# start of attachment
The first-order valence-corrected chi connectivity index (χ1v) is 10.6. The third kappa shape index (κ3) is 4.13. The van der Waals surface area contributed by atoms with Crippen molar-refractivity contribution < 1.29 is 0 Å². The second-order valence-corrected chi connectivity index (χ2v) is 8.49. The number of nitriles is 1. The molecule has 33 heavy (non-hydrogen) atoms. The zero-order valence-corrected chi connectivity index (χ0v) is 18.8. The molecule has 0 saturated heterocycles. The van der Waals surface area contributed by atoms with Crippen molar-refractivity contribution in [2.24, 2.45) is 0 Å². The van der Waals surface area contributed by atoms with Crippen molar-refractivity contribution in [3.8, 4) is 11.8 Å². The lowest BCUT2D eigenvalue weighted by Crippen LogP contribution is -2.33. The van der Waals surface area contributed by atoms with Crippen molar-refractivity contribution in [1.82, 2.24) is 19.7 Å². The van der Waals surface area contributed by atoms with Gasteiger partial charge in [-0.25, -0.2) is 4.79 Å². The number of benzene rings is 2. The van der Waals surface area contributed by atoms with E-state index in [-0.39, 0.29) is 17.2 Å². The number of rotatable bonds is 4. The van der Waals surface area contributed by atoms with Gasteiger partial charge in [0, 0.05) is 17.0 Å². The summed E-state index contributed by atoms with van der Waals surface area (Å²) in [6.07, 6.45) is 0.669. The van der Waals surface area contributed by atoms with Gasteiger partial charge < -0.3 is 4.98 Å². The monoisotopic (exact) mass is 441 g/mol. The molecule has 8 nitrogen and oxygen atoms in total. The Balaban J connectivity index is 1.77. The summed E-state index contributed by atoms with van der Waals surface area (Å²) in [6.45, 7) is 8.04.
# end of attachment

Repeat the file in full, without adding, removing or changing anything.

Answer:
The first-order valence-corrected chi connectivity index (χ1v) is 10.6. The third kappa shape index (κ3) is 4.13. The van der Waals surface area contributed by atoms with Crippen molar-refractivity contribution < 1.29 is 0 Å². The second-order valence-corrected chi connectivity index (χ2v) is 8.49. The number of nitriles is 1. The molecule has 33 heavy (non-hydrogen) atoms. The zero-order valence-corrected chi connectivity index (χ0v) is 18.8. The molecule has 0 saturated heterocycles. The van der Waals surface area contributed by atoms with Crippen molar-refractivity contribution in [2.24, 2.45) is 0 Å². The van der Waals surface area contributed by atoms with Crippen molar-refractivity contribution in [3.8, 4) is 11.8 Å². The lowest BCUT2D eigenvalue weighted by Crippen LogP contribution is -2.33. The van der Waals surface area contributed by atoms with Crippen molar-refractivity contribution in [1.82, 2.24) is 19.7 Å². The van der Waals surface area contributed by atoms with Gasteiger partial charge in [-0.25, -0.2) is 4.79 Å². The number of benzene rings is 2. The van der Waals surface area contributed by atoms with E-state index in [-0.39, 0.29) is 17.2 Å². The number of rotatable bonds is 4. The van der Waals surface area contributed by atoms with Gasteiger partial charge in [0, 0.05) is 17.0 Å². The summed E-state index contributed by atoms with van der Waals surface area (Å²) in [6.07, 6.45) is 0.669. The van der Waals surface area contributed by atoms with Gasteiger partial charge < -0.3 is 4.98 Å². The monoisotopic (exact) mass is 441 g/mol. The molecule has 8 nitrogen and oxygen atoms in total. The Balaban J connectivity index is 1.77. The summed E-state index contributed by atoms with van der Waals surface area (Å²) in [6.45, 7) is 8.04.